24 April, 2013

Momentous Day

Location: Stocking Island, George Town, Bahamas
Position: N 23 31.647 W075 45.946  
It is an exciting time in George Town. This week is the annual Family Island Regatta , boat race for the local Bahamian sloops. Participants, boats and spectators have been arriving for the last few days. The big mailboats that arrive usually with supplies for the island have been passing Rachel packed to the gills with racing sloops built with care and precision in the traditional fashion on other islands. The town is a hive of activity and anticipation. The men all boasting about their boats, the women dressed to the nines in tight clothes and glamorous hairdos. On the water the Bahamian sloops are setting up and fine tuning their rigs, practicing to make sure everything is working correctly and making sure the crews are familiar with the harbor.
We attended this regatta 4 years ago and are excited to be here for it again.

Today was the first day of races and Mark was invited to view them, along with a crowd of folks on one of the cruising boats. The plan was to sail around the harbour following the race and getting the best views possible while drinking beer and having fun. Mark had lots of fun as you can see from the pictures. They managed to really get close to the boats making it an exciting afternoon. 


While this was going on Julie was enjoying a relaxing afternoon on Rachel, reading and popping out in the dinghy to watch an occasional race round the mark that was set up, conveniently about a half mile from Rachel. During one of the times of relaxing on the boat a friend, Gail, comes zooming over in her dinghy. She says “Get your bathing suit on and your snorkel. The dolphin's here!” It was not necessary to say more. We'd been waiting for 2 weeks for this to happen. 30 seconds later Julie jumps into the dinghy and off they go. We had seen a dolphin and baby in the harbour and had heard that they would let you swim close to them, but since then we hadn't seen them. Every day we were on the lookout but to no avail. So you see why this was an exciting event. We spent about an hour, cavorting with the mother, we didn't see the baby. We swam so close that we could almost touch her. If we turned and started to swim in a different direction she would turn and follow and then swim up underneath us. Sometimes we would get out of the water onto the boat to get a good view of her from above. But mainly we just took turns being up close and personal. 


20 April, 2013


Location: Monument Beach anchorage, Stocking Island, George Town, Bahamas
Position: N 23 31.647 W075 45.946 

Yes, we are still in George Town. After waiting more than a month for parts to fix different equipment we were ready to leave but the wind has just not been cooperating. So here we sit. There are certainly much worse places to 'be stuck', however, and after all “we in de Bahamas, mon!”

One of our favorite pastimes here in George Town is walking the paths on Stocking Island. There are many trails to follow, some easy, some rather more difficult. Over the time we've been here, we've settled into a daily routine we call “The Rachel Walk”. We'd like to invite you to come along with us this morning if you like...

We leave Rachel after breakfast and make the 2 minute dinghy trip in to Queens Dock just south of the old Peace & Plenty beach bar. We head inland, past the picnic tables, and bear right to follow the path up to the monument. It's a bit of a climb, so we get our blood pumping first thing – quite invigorating!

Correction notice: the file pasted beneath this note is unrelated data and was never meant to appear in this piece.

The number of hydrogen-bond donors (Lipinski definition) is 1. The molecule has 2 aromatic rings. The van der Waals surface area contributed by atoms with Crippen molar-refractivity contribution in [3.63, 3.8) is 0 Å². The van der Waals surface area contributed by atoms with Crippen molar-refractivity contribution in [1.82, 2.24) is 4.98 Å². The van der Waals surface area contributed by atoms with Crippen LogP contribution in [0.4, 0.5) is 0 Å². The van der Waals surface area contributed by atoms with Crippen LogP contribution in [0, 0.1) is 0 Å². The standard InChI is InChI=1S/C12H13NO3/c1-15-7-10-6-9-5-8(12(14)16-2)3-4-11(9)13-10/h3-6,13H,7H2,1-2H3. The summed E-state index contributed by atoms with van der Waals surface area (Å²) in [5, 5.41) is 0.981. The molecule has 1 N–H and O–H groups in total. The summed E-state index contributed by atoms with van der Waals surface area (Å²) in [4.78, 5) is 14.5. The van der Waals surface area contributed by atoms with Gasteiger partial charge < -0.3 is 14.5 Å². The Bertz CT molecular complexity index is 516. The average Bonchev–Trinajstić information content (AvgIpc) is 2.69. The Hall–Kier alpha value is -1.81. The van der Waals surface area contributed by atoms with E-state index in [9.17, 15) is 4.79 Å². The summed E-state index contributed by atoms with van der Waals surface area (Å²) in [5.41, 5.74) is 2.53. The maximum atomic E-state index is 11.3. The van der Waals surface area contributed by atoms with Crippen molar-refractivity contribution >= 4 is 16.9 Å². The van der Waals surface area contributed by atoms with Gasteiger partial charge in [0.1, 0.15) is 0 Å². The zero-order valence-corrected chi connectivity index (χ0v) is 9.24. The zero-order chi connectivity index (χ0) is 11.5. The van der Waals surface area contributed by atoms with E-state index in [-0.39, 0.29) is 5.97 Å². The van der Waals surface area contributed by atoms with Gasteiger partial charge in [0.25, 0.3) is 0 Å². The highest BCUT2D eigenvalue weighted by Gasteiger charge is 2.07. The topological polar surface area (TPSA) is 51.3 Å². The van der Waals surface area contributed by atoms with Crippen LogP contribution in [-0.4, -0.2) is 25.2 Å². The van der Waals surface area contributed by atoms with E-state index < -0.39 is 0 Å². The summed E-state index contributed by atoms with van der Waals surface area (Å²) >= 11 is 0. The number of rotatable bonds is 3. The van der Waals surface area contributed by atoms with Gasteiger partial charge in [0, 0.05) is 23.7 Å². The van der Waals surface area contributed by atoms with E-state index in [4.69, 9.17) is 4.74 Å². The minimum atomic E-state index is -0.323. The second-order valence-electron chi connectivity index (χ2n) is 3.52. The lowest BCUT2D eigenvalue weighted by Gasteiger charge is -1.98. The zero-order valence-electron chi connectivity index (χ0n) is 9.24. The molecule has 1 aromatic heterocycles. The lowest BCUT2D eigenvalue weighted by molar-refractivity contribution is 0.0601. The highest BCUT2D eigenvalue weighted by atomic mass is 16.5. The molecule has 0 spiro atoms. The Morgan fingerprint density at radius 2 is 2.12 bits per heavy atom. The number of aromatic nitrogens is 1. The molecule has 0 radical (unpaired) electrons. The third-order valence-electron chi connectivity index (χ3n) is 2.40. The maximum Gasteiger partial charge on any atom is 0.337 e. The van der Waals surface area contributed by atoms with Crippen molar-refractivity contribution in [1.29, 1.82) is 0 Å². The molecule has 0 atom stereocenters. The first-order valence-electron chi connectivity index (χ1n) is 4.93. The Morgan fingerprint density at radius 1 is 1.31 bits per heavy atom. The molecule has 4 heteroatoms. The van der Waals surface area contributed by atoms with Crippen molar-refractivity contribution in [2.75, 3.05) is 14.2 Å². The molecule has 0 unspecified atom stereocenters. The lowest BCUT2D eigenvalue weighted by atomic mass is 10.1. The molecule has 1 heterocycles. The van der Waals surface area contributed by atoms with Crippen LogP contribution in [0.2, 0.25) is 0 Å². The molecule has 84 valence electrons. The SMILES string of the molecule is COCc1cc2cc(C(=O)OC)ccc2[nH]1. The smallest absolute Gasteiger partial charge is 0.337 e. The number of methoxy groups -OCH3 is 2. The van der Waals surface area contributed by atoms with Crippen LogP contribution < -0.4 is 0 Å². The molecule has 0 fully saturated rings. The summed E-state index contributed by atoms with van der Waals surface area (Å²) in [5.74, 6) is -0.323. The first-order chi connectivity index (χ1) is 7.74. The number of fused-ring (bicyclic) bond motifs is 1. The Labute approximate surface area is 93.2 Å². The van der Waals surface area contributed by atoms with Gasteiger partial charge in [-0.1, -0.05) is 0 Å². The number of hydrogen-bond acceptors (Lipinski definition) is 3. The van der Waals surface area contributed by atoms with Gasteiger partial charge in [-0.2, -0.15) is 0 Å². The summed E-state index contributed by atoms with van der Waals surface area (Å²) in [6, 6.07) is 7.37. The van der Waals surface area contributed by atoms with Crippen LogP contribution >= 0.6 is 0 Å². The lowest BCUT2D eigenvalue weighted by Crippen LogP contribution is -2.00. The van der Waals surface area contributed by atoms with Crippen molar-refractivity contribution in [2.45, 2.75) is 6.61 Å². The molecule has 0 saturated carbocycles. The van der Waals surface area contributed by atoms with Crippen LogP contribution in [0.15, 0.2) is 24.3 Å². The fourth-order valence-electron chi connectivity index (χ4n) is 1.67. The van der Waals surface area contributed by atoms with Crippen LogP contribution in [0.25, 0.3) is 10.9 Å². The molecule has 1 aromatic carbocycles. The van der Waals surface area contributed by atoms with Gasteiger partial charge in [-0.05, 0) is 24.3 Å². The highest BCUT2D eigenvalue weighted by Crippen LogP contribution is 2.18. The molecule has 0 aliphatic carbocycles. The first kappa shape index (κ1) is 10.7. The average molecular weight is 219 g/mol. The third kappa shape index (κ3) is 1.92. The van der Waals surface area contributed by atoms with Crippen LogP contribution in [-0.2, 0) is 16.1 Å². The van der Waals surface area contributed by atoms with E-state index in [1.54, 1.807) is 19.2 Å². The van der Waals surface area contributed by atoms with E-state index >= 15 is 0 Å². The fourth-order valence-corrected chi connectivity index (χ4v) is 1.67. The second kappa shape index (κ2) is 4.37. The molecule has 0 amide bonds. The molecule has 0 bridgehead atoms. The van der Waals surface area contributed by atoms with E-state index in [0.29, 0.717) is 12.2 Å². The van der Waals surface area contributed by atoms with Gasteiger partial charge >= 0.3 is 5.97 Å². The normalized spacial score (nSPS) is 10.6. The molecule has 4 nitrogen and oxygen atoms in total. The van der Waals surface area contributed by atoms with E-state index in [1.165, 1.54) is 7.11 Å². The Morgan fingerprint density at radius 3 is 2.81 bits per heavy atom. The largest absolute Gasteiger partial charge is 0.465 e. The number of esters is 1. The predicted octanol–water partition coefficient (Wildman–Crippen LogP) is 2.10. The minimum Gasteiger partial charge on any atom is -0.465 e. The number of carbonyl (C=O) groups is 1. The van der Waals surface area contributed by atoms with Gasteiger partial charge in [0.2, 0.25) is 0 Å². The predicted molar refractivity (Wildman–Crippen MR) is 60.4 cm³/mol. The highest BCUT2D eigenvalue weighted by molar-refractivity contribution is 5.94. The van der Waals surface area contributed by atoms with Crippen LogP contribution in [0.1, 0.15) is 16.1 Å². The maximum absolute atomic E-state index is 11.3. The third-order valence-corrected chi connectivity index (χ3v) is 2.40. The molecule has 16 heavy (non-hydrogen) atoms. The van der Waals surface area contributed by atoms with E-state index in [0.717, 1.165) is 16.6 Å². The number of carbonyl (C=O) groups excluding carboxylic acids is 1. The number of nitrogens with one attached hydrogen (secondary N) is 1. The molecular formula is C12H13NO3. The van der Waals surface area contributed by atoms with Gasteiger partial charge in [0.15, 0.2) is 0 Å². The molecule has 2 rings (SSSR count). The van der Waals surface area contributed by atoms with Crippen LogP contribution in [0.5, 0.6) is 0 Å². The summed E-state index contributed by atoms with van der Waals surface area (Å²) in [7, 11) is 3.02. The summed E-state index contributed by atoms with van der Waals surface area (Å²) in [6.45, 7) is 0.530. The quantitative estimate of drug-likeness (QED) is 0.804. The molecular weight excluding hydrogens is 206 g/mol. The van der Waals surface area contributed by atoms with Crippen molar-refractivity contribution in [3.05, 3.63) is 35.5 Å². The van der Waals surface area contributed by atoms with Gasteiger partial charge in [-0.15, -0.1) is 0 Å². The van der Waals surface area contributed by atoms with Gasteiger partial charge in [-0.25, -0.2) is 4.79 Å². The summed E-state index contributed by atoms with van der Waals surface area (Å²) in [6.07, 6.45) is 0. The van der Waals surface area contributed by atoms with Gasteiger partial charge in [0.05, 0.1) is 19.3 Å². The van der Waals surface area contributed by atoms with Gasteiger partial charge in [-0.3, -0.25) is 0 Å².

Once at the top we sit on a bench and look out across the anchorage and Elizabeth Harbour. You probably hear us saying things like “Look, there's Rachel – isn't she pretty?” “Hey! There's <boat name>! When did those guys come in?” “That one that just came in looks pretty close – I hope they don't bump into us.” “The wind seems to be a bit more south than they were calling for, doesn't it?”

After we catch our breath, we continue east along the monument path toward the beach, but a short way down bear right onto the “Intrepid Path”, a somewhat more vertical down-up-down path for the more intrepid walker. Along the way we climb the second of three hills on our walk and pass a big termite nest hanging in the trees.

The Intrepid Path ends where it joins Marie's Path. We take a left onto Marie's Path and head to the beach. Most of the steep part of the walk is over. There are a couple more “challenging spots” to cover, but except for them you can pretty much relax from here on out.

We continue our walk by meandering north along the beach to where the Monument Path exits on the beach. Following the monument path a short way up the hill (the last of the steep parts of the walk), we bear right and south onto the Cliff Path where we climb the third and last hill of the day. 

This path follows the crest of the dunes for quite a good way, presenting us with gorgeous views of the ocean side of the island. These views are also usually accompanied by a nice cooling breeze, being exposed as they are, to the prevailing easterly trade winds. Good for cooling down after the “climby bits”. There's a nice bench along the way at the juncture with “Nev's Path” where we usually sit for a bit watching the waves surge in and out along the shore.

One feature here is a large crack through the rocks we call “The Surge”. When the waves run up through the crack the resulting pressure pushes a “mushroom cap” of water boiling up over the rest of the wave. Sometimes, when the tide and wind are just right, it also acts like a blow hole, spewing frothy mist high into the air.

Okay, that's enough rest - time to get moving again...

The Cliff Path finally peters out at the beach near where it joins the “Peace & Plenty Path” and “The Nature Trail” near the “Butt Tree”. Don't ask – just take a look at the photo on the blog and you'll see (with only a bit of imagination) how aptly it's named.